We are often urged not to judge a book by its cover when meeting someone new, but scientists have found a way to alter how you might feel about someone by tweaking your response to their face.
Researchers have developed a technique that allows them induce either positive or negative feelings about other people’s faces.
They were able to get participants in the study to feel more warmly towards faces of people they had never met before or less keen on other faces at will, all without those taking part realising they were being manipulated.
Scientists have developed a technique that allows them to identify brain activity associated with specific emotional responses (some examples above). They showed they could then promote this activity in participants by rewarding them whenever it appeared
According to the scientists, the study could lead to new ways of treating people suffering from traumatic memories, but it also has the potential to be misused as a form of brain washing.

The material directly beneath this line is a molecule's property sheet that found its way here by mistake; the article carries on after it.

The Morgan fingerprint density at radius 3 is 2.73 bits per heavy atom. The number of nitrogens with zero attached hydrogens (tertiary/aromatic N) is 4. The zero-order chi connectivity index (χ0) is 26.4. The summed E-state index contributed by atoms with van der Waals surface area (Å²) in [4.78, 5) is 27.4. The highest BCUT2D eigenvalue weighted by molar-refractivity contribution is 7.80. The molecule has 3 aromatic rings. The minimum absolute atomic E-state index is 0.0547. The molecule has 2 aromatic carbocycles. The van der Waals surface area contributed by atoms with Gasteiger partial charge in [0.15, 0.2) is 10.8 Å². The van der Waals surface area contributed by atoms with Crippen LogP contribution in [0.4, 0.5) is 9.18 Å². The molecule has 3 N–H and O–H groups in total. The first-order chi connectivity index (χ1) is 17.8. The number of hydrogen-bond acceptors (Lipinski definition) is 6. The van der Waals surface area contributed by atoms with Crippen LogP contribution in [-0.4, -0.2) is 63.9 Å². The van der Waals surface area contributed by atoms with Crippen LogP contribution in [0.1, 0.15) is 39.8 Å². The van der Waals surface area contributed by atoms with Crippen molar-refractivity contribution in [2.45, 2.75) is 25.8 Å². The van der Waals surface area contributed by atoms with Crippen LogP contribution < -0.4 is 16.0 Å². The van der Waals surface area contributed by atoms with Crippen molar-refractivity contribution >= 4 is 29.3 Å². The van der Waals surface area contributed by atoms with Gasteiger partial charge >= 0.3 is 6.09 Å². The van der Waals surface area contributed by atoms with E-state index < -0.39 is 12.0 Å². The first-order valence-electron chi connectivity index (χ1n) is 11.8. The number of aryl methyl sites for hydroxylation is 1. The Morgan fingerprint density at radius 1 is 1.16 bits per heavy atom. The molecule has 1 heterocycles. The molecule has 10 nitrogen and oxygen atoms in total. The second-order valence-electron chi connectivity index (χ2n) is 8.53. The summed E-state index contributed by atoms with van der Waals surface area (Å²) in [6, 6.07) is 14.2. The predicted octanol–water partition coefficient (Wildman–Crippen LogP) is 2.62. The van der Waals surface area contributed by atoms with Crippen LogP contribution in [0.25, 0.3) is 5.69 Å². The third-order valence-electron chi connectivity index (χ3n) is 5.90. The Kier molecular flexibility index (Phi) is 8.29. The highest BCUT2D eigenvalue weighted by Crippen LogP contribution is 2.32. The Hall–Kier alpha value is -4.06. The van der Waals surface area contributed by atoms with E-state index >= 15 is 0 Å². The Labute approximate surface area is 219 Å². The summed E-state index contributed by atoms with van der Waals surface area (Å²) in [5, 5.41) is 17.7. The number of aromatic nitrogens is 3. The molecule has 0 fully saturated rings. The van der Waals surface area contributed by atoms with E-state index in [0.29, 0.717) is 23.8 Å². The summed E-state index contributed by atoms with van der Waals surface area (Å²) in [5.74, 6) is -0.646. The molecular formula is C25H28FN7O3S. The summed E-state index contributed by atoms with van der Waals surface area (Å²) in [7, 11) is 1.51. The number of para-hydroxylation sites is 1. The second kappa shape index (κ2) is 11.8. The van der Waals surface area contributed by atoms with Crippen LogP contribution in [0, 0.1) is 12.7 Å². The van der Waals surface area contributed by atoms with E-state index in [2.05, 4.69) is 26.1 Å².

HOW DECNEF WORKS
The researchers used MRI scanners to identify specific patterns of activity in a region of the brain called the cingulate cortex.
This area is responsible for handling emotional feelings.
Using decoding software, the scientists were able to pick out specific brain activity that related to negative feelings or positive feelings related to a stranger’s face.
They then gave the volunteers a task where they were shown faces briefly before being asked to do something for a reward.
However, the participants were unknowingly rewarded only when their brain activity matched the emotion that the researchers wanted to promote.
When the volunteers were shown the same faces later, their feelings towards them had shifted.
Professor Takeo Watanabe, a cognitive scientist at Brown University in Providence, Rhode Island, said: ‘If someone develops a traumatic memory that makes him or her suffer, even a small reduction of the suffering would be helpful.’
It is the second demonstration of the technique, which the researchers call decoded neurofeedback, or DecNef for short, this year in training a mental process.
Earlier this year the same team used it to associate certain colours with patterns so strongly that volunteers saw the colour even when it was not there.